There is no “best microphone” under SEK 10,000

By | April 6, 2021

Step one when it comes to microphones is the understanding that microphone placement is often directly decisive for the sound and that a few centimeters here or there can often make a bigger difference than the price of the microphone. By experimenting with the placement, you can easily get to more or less treble and more or less room and so on. In other words, you can make a more appealing recording with a Shure SM57 if you know what you’re doing, than with an old misplaced Neumann U47.

The optimal microphone as such does not exist, instead we will focus on a bunch of microphones that do not stand in the way of recording and at best can even lift it a bit. There is an incredible amount to choose from and the list could be made remarkably long. I have therefore chosen to limit myself to seven microphones in the price range below SEK 10,000. But notice, none of them are the best.

Red NT1

Røde NT1 is, despite the name, the sequel to the slightly classic NT1A. In addition to the obvious color difference, the two microphones differ in frequency reproduction, where NT1 tends to be more neutral with lower noise and less sticky in the treble. An affordable workhorse with a 10-year guarantee that works on virtually all sound sources.

Award: 1,900 kr

Aston Spirit

English Aston Spirit is a hand-built quality microphone that in terms of sound pulls in the more modern direction, with a fine clarity that rarely becomes intrusive. An excellent vocal and instrument microphone, especially on string instruments such as acoustic guitar, violin and cello. Spirit has a built-in transformer with a clear character, which gives more top, unlike Aston Origin which leans more in the neutral direction.

Award: 3,300 kr

Shure KSM32

Shure KSM32 is my first choice when it comes to recommending only a microphone for studio use. KSM32 is wonderfully clean and well-balanced without sounding sterile – rather it is warm and inviting. It may not be the most exciting microphone on the market, but it is definitely one of the more characteristically neutral. A lovely all in allo microphone, if there is one.

Award: 5,500 kr

Warm Audio WA-87

Warm audio WA-87 is an affordable Neumann U87 clone that tends to be a little clearer in treble than the original (which is not very strange considering it is new production versus vintage). The classic U87 is known for working on everything from vocals to guitar amps and drums. WA-87 has high build quality, fine components and is shipped in a nice wooden box with various accessories.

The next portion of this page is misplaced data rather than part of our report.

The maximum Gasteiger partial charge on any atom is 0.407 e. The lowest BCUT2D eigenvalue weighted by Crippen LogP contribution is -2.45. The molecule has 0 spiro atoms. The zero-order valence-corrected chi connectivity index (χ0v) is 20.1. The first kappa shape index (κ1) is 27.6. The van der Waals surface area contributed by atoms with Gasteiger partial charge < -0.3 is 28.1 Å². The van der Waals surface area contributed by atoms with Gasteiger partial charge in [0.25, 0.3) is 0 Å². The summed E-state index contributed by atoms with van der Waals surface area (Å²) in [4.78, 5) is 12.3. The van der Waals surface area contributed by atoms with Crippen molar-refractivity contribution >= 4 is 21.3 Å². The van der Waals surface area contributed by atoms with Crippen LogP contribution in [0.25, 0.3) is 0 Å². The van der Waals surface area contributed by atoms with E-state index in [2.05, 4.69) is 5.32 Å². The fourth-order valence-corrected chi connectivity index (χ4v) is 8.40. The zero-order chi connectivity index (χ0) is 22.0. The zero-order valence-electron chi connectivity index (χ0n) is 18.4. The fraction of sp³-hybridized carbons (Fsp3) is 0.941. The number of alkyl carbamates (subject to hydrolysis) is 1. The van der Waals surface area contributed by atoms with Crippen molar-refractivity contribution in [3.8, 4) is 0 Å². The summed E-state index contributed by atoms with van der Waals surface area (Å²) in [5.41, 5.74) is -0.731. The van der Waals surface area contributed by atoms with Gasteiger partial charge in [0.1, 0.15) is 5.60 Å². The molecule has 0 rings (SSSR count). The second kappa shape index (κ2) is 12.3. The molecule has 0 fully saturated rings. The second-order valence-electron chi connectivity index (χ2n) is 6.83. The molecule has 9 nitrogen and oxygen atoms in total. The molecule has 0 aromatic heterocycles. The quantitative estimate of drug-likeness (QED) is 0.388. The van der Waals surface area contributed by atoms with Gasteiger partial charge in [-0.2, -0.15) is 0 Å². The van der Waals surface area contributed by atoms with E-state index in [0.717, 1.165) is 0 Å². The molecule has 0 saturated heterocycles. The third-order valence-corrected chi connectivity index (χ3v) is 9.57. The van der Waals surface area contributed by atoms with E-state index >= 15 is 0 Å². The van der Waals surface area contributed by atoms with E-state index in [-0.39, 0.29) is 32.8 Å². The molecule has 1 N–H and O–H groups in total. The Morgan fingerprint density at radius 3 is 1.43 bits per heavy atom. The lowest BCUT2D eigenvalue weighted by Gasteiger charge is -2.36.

Award: 6,000 kr


AKG C414 is probably AKG’s most famous microphone, which has undergone various changes over the years. AKG C414 XLS and XLII are largely identical except that XLS is a bit darker in character (more neutral if desired), while XLII has a lift around 3kHz which gives more transparency. Both microphones have their natural advantages and it really does not matter which one you choose, more important is the microphone placement, where XLII can get away with being placed a little further away and still pick up much-needed treble.

Award: 7,400 kr
Website: Microphones / C414XLS.html

Miktek CV3

Miktek CV3 (or CV4 if you manage to get one) is a stylish condenser microphone with a double MK9 capsule, not unlike the one in the Neumann U67. The sound can be described as soft, smooth and even with pulling in the neutral direction. Works on everything between heaven and earth, like so many other microphones. A remarkably good puff protection is included in the price.

Award: 8,600 kr

Shure SM7B

Finally, I would like to strike a blow for the Shure SM7B, a dynamic microphone specially developed for voice that is excellent when recording in rooms with less flattering acoustics. The microphone also works in live contexts and has become known under the ill-chosen name “rock microphone”. Want to hear how Shure SM7B sounds on song, you can listen to my latest album with Låtsaspoeten here.

Award: 4,000 kr

Worth mentioning is also Sennheiser MD421 and Shure SM57.

Feel free to ask questions or comment on the article in the comment field below, and we will spin the topic together. Or if you prefer to discuss mixing in the “Mixing and mastering” section of the Studios forum here!

Fredagstipset is a recurring series where Studio writer Jon Rinneby shares tips every Friday in, among other things, recording and mixing. Here you will find all Friday tips.